Welcome to the 2020 June edition of our #Top5SportsTechNews. I sincerely hope and pray that if you are reading this, that you are coping well wherever you are, and not too overwhelmed by all that is happening. There are many news reports about the current pandemic that appear each day, some positive, some negative and some contradictory or even confusing. What we all need is truth but the funny thing is not many of us like to hear/embrace the truth. Besides truth, I believe we also need lots of empathy and if possible, better thinking outside the box. Empathy helps us understand the situation of others, their feelings and their perspective. Then guided by that (empathy), thinking outside the box allows us to come up with better solutions for others. Not solutions that used to (or even sort of) work, but solutions that will work going forward into the new normals and solutions that focus on what’s truly important and removes the frills or distractions. Perhaps I am too idealistic. But the idealist in me is happy to have found our top 5 below, which I will simply leave you to it:
Archinisis Launches Performance Analysis Product For Track And Field Athletes
Archinisis is a sports tech startup based in Switzerland. It was born to meet a need that ski and snowboard coaches had – the need for a better way to track and understand the performance of their athletes. Dr Benedikt Fasel, the founder, developed software and algorithms combined with existing motion (IMU) sensors to deliver a complete solution for performance analysis of cross-country skiing and biathlon athletes. Athletes just need to put on a vest (or tank top) that holds the IMU on their back (similar to athlete tracking in team sports), make sure it’s On, and start their training session. After training, the IMUs have to be plugged in to have their data downloaded and within minutes, coaches can analyse the athletes’ performance on the Archinisis web interface. The algorithms that Archinisis developed are specific to each sport so that they provide relevant performance metrics, analysis and technique classifications.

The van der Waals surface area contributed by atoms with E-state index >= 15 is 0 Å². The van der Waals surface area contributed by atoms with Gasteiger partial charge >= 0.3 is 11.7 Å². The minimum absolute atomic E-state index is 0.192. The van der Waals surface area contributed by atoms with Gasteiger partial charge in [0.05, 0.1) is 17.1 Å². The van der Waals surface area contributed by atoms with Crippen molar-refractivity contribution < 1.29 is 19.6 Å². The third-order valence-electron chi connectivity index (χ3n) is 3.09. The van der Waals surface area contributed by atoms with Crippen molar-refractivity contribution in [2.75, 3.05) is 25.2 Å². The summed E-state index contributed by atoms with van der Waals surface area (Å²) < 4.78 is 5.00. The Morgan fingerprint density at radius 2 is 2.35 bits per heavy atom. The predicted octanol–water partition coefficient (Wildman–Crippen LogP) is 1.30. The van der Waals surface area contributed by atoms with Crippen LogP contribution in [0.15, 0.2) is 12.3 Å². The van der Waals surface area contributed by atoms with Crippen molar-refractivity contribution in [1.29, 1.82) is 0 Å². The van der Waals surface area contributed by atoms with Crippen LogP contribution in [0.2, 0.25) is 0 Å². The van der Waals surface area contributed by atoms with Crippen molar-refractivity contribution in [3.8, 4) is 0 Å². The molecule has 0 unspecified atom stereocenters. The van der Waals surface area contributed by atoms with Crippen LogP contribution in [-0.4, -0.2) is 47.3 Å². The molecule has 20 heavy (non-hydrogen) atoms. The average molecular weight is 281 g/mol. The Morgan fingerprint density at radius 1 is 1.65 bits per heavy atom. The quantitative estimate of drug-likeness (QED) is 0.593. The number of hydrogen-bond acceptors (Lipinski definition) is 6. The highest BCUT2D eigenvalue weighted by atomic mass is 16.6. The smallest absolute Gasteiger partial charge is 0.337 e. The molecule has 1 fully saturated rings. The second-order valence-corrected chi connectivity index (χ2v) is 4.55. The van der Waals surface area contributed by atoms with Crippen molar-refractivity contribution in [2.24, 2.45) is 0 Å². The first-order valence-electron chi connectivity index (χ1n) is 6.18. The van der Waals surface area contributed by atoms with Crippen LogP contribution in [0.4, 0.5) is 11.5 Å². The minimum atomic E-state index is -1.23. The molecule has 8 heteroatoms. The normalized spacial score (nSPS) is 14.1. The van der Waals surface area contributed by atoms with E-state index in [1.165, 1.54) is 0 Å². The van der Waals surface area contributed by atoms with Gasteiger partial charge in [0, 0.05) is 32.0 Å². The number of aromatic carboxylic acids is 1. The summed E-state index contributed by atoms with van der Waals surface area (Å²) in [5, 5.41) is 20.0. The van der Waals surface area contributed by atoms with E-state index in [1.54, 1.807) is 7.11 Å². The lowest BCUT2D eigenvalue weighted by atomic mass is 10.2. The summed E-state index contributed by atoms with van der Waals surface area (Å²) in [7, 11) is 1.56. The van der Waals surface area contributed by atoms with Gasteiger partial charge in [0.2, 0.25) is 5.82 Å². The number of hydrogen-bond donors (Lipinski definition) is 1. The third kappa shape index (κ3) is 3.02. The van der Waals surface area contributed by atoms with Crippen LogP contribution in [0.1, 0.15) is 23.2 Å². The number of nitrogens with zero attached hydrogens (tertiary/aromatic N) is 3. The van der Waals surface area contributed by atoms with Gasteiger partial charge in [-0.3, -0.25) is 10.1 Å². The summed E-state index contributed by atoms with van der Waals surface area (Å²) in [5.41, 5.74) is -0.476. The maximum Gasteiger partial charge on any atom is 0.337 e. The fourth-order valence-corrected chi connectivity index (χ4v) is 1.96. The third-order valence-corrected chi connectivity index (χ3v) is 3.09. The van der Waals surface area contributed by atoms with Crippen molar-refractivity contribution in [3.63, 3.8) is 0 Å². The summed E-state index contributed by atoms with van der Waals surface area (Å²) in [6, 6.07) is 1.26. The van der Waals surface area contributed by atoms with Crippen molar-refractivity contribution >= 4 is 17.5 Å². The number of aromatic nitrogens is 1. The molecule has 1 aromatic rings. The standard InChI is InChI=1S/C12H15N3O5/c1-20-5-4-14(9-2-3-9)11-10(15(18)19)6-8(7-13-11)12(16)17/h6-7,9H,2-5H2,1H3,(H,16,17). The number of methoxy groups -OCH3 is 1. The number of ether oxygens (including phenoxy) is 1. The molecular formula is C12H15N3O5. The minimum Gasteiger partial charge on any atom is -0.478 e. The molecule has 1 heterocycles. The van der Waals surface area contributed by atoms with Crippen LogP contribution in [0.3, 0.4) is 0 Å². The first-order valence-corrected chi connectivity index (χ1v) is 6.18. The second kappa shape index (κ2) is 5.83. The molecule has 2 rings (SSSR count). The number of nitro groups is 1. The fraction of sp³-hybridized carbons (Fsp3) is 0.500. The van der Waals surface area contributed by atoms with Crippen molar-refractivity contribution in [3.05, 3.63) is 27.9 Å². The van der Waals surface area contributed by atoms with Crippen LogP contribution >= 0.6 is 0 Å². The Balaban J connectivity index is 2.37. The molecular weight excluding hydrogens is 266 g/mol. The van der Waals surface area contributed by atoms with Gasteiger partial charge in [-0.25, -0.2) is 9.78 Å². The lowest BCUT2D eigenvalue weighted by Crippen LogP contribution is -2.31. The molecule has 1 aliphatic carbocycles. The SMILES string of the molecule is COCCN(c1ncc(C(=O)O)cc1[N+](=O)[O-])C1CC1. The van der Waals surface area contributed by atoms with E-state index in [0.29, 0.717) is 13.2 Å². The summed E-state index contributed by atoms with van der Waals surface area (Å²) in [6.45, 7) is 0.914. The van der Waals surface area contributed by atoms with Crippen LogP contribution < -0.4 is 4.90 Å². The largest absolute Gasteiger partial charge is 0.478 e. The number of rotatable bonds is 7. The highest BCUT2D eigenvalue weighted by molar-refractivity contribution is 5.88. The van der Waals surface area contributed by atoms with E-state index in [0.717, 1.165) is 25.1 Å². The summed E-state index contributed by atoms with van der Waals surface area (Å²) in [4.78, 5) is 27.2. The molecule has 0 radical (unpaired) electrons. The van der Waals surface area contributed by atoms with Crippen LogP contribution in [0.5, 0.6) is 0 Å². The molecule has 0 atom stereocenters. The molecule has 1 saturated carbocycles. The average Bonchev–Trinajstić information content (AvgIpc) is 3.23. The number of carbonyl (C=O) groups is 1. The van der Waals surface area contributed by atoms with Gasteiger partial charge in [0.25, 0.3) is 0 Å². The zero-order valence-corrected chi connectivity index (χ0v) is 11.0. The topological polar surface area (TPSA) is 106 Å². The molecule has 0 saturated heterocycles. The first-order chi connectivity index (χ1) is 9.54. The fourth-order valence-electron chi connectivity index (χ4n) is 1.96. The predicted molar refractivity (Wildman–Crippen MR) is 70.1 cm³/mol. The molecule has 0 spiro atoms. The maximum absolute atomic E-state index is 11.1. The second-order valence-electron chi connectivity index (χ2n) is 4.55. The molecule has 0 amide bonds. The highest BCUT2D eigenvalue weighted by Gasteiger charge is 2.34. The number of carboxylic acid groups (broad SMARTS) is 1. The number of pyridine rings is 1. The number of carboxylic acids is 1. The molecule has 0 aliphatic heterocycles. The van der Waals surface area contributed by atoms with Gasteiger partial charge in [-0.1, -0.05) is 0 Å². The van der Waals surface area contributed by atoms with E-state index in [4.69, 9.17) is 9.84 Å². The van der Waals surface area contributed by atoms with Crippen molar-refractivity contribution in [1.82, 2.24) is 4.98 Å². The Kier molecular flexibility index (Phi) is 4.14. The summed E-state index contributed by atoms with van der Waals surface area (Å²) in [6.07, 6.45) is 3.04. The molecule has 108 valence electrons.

Recently, Archinisis have been working hard to bring their analysis solution to summer sports. More specifically, Track and Field. Launched in June, the disciplines that are now supported include sprinting, hurdles and long jump, with high jump and pole vault coming in the near future The hardware side of things remains the same (IMU in vest). The difference, or, the real value is in the algorithms for processing and breaking down the data for analyses. The parameters that are analysed can be found here. For coaches that take videos, there is a synchronisation unit that automatically synchs the video with the sensor data. This allows graph overlays on the video and can be a great tool for further analysis and coaching purposes. In fact, if athletes have the right recording equipment (camera, tripod etc), they can train on their own, upload their data and video, while their coach analyse their performance and give feedback remotely. Early testers have already found the system beneficial, for example, athletes in long jump found that they could easily identify from the data how they could implement a more optimal jump strategy and improve their performance. Read more about their product launch here in this page: link. Also check out the video below where the founder pitches the Archinisis solution for elite sport performance analysis: